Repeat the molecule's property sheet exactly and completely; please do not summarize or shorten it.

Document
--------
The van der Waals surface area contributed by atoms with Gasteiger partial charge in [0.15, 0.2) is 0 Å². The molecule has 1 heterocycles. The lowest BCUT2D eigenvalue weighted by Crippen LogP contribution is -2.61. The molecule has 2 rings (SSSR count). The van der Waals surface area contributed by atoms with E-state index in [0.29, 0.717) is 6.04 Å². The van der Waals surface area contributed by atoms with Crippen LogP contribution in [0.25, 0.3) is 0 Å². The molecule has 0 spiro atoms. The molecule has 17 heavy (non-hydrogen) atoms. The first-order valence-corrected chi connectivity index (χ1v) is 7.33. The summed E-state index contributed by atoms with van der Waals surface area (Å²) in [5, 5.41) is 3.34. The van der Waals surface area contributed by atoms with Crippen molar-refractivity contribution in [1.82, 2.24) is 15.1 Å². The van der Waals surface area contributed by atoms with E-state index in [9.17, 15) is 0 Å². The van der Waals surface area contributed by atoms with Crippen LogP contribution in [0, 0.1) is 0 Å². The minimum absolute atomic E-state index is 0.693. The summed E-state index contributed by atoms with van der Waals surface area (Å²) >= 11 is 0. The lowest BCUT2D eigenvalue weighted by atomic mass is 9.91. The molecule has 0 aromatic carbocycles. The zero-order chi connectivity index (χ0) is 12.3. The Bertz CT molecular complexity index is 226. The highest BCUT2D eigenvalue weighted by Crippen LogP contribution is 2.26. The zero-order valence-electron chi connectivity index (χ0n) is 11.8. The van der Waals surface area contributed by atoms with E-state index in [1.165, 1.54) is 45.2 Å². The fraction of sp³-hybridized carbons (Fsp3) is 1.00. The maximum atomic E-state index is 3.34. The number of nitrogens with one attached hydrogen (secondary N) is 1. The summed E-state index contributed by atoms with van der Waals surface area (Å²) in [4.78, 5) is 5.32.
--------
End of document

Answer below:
The van der Waals surface area contributed by atoms with Gasteiger partial charge in [0.15, 0.2) is 0 Å². The molecule has 1 heterocycles. The lowest BCUT2D eigenvalue weighted by Crippen LogP contribution is -2.61. The molecule has 2 rings (SSSR count). The van der Waals surface area contributed by atoms with E-state index in [0.29, 0.717) is 6.04 Å². The van der Waals surface area contributed by atoms with Crippen LogP contribution in [0.25, 0.3) is 0 Å². The molecule has 0 spiro atoms. The molecule has 17 heavy (non-hydrogen) atoms. The first-order valence-corrected chi connectivity index (χ1v) is 7.33. The summed E-state index contributed by atoms with van der Waals surface area (Å²) in [5, 5.41) is 3.34. The van der Waals surface area contributed by atoms with Crippen molar-refractivity contribution in [1.82, 2.24) is 15.1 Å². The van der Waals surface area contributed by atoms with E-state index in [9.17, 15) is 0 Å². The van der Waals surface area contributed by atoms with Crippen LogP contribution in [0, 0.1) is 0 Å². The minimum absolute atomic E-state index is 0.693. The summed E-state index contributed by atoms with van der Waals surface area (Å²) >= 11 is 0. The lowest BCUT2D eigenvalue weighted by atomic mass is 9.91. The molecule has 0 aromatic carbocycles. The zero-order chi connectivity index (χ0) is 12.3. The Bertz CT molecular complexity index is 226. The highest BCUT2D eigenvalue weighted by Crippen LogP contribution is 2.26. The zero-order valence-electron chi connectivity index (χ0n) is 11.8. The van der Waals surface area contributed by atoms with E-state index in [1.165, 1.54) is 45.2 Å². The fraction of sp³-hybridized carbons (Fsp3) is 1.00. The maximum atomic E-state index is 3.34. The number of nitrogens with one attached hydrogen (secondary N) is 1. The summed E-state index contributed by atoms with van der Waals surface area (Å²) in [4.78, 5) is 5.32.